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European stocks rise after regulator calms concerns over vaccine

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PA City Staff
·3-min read
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European markets climbed higher after the European Medicines Agency sought to calm concerns over the Oxford/AstraZeneca coronavirus vaccine.

London traders welcomed the agency’s statement that it “remains convinced” that the “benefits of this vaccine outweigh the risk” after a number of EU countries suspended its use on Monday.

The FTSE 100 closed 53.91 points, or 0.8%, higher at 6,803.61 on Tuesday.

Connor Campbell, financial analyst at Spreadex, said: “Positive comments surrounding the Oxford/AstraZeneca vaccine appeared to give Europe a boost, despite a slow start from the US.

“Following Monday’s suspension of the preparation in France, Germany and Italy, the European Medicines Agency has stated there is ‘no indication’ the small number of blood clotting cases seen by people who have received the vaccine were caused by the dose itself.

“Benefiting from AstraZeneca’s own increase, as well as cable’s decline, the FTSE rose to around 6,800.”

German stocks were particularly strengthened by the announcement, with the Dax sitting just short of a new record high.

The German Dax increased by 0.69% and the French Cac moved 0.32% higher.

Across the Atlantic, the major markets opened with minor gains as traders assessed updates regarding the vaccine.

US markets also appeared to be cautiously waiting for further clarity on the direction its economy could take ahead of the Federal Reserve’s meeting on Wednesday.

Meanwhile, sterling lost ground on a dollar which benefited from some positive US retail data on Tuesday afternoon.

The pound decreased by 0.04% versus the US dollar to 1.388 and was up 0.22% against the euro at 1.167.

In company news, Natwest Group dipped in value after the City watchdog launched criminal proceedings against the taxpayer-backed firm for alleged failures under money laundering rules.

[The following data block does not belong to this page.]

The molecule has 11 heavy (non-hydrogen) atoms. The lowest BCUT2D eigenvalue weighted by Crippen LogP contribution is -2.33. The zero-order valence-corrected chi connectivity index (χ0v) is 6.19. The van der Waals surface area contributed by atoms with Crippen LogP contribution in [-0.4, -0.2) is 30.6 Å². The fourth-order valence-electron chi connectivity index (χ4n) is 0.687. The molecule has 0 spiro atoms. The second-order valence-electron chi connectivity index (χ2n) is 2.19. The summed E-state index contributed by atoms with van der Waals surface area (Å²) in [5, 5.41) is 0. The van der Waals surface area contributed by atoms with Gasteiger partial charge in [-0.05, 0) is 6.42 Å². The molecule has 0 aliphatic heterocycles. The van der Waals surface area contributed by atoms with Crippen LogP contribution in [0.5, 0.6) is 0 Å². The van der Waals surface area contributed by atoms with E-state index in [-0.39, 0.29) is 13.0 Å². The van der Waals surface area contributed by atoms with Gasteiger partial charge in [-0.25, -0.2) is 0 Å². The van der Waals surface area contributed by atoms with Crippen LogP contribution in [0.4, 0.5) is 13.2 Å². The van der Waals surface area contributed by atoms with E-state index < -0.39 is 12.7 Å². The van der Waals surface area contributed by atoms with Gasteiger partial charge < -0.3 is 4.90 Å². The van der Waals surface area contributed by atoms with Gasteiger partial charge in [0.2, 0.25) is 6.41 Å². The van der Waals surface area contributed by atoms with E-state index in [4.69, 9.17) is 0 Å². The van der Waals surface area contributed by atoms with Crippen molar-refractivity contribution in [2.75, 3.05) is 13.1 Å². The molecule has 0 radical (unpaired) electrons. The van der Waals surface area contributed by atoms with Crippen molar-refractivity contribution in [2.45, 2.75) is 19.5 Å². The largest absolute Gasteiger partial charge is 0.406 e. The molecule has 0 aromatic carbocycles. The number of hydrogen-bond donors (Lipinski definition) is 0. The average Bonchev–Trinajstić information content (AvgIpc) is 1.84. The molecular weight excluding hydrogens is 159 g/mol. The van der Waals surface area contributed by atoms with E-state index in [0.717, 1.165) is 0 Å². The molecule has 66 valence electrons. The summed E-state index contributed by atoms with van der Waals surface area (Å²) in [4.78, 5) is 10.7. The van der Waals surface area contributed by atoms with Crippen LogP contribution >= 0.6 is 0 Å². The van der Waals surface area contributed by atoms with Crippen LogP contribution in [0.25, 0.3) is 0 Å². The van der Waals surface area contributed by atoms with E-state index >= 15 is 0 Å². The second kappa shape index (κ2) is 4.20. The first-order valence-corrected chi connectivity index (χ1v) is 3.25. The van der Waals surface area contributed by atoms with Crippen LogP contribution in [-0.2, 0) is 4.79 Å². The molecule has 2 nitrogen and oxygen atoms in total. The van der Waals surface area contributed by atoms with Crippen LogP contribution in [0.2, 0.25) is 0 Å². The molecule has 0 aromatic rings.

The Financial Conduct Authority (FCA) alleges that “increasingly large cash deposits” were made into a NatWest customer’s account, with around £365 million paid in – of which some £264 million was in cash.

Shares slid by 2.75p to 185.7p on Tuesday.

High street baker Greggs saw shares lift after it struck an upbeat tone with investors over plans to continue its expansion despite slumping to its first loss in 36 years.

The Newcastle-based company announced a pre-tax loss of £13.7 million in 2020, compared with a £108.3 million profit a year earlier, but still hopes to open 100 sites this year. It closed 68p higher at 2,278p.

Troubled lender Amigo tumbled by 1.8p to 11.9p per share after it told investors that the Financial Conduct Authority would extend its investigation into how Amigo assesses the creditworthiness of customers and its governance of the process.

The price of oil moved back into the red as traders were keen to trim their exposure to the energy market amid concerns the pausing of the vaccine distribution could impact on travel.

The price of Brent crude oil decreased by 0.8% to 68.33 dollars per barrel.

The biggest risers on the FTSE 100 were British Land, up 23.4p to 532p, Rolls-Royce, up 4.85p to 122.85p, Land Securities, up 27.3p to 705.8p, AstraZeneca, up 254p to 7,232p, and Ocado, up 75p to 2,189p.

The biggest fallers on the FTSE 100 were Just Eat Takeaway.com, down 158p to 7,182p, Shell ‘B’, down 27.4p to 1,459p, Shell ‘A’, down 27p to 1,523.4p, CRH, down 56p to 3,379p, and BP, down 4.9p to 311.25p.